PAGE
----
I was so nervous traveling to Tulsa that I threw up on the plane ride. I spent about 80% of every day lunging Tahoe in the arenas. It was so hot that I spent the remaining 20% of the time in front of Tahoe’s stall fan. My stress made him stressed. His stress made me stressed. It was a beautiful cycle where we both depended upon each other for everything. The blind leading the blind. Before one of my showmanship classes, I told Desi in the holding pen that she needed to hold Tahoe so I could puke again. She told me no, and that I couldn’t. I walked out to that start cone and – for the first time in my life – didn’t smile. I didn’t open my mouth because I thought I would actually throw up in the arena if I did. After we finished the pattern, I flashed a smile back to the judges and we ended reserve world champions in the class.
In the prelims of the hunt seat equitation, I rode like I always did: reins tight, legs close, telling Tahoe exactly where he needed to be at every moment. But he felt different that ride. He was already there. He didn’t need me. I decided for the finals I would loosen my reins, take my spurs off his side, and guide him gently with my seat. It was the first time we felt perfectly in sync. Like he simply read my thoughts and executed on his own. It was the first time he felt broke. We won the class and were crowned world champions, but it wasn’t about the buckle or the ribbon. That class was a breakthrough for us in our journey. We weren’t faking confidence anymore. We were confident.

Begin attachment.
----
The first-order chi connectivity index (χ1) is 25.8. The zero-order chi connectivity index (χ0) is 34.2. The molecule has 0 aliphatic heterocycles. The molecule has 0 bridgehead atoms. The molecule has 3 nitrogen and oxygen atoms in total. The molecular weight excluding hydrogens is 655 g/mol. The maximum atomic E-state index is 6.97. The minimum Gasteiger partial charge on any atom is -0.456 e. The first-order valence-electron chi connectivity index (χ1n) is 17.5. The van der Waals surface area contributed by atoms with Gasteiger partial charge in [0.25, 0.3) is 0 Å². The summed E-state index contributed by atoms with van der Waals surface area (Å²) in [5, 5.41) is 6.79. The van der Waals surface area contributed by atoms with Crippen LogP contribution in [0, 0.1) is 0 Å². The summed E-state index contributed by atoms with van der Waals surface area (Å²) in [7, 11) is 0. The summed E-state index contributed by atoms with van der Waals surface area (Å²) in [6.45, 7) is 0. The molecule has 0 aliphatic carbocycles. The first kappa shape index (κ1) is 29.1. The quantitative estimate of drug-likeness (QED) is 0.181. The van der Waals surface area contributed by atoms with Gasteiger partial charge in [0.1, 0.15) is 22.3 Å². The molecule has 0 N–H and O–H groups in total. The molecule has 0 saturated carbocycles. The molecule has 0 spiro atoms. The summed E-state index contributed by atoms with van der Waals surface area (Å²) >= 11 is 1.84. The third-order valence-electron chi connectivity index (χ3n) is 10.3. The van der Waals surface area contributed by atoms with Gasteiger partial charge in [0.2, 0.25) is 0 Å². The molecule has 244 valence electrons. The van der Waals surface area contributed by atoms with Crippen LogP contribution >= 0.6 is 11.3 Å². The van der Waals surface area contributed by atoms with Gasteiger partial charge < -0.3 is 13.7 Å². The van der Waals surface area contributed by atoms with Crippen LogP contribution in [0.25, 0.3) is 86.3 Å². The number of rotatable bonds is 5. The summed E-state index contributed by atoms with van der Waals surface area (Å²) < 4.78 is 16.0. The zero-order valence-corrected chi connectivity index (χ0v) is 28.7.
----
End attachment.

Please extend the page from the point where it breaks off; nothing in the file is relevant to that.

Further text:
We left the world show with three belt buckles and the reserve all-around high point. That fall, I received several scholarship offers to ride for NCEA schools. But again, achieving the goals wasn’t our greatest reward – it was the immense amount of personal growth we experienced. It was the tears, the miles, the lunging circle, the long drive to the barn, the classes lost, the bucks, the slow but steady road to a broke horse. It was the forging of best friends and the pressure that made diamonds.
There isn’t a single day that goes by where I’m not reliving those moments and fantasizing about trotting down the centerline of the arena, or what it felt like to lope off from the start cone. In these memories in my head I’ve held onto, Tahoe has stayed the exact same. So when I went back to visit him this summer, it was shocking to see how much he has changed. In the figment of my imagination he was immortal, but standing in front of me he was mature. He was so much more confident. I sold him right when he was getting broke, so getting to ride him again was a completely foreign feeling. He was no longer dependent upon me for everything. He no longer needed the support from my rein or the direction from my spur. He had a wisdom in his eye. It was a good different – he is being very well taken care of. But it was jarring. The horse standing in front of me was nothing like the memories of him I replay in my mind. It is powerful how we can live in an alternate reality like that. How real our imagination is. How we preserve memories tied to moments and feelings and they seem so real.
Thus, it was bittersweet going back to visit him to take his portrait. I only owned him for four years, but it would take me more than four years to tell you all of my memories of him. For the four years he was in my life, he shaped me so much. Those four years were practically a lifetime. He carried me to some big wins. He carried me through some big heartbreaks. He was there for every major moment. He made all my dreams come true. And the trailer that hauled him away to his new owner took a big piece of my heart with it.
…also… Tahoe did a great job of recreating this image eight years later 🙂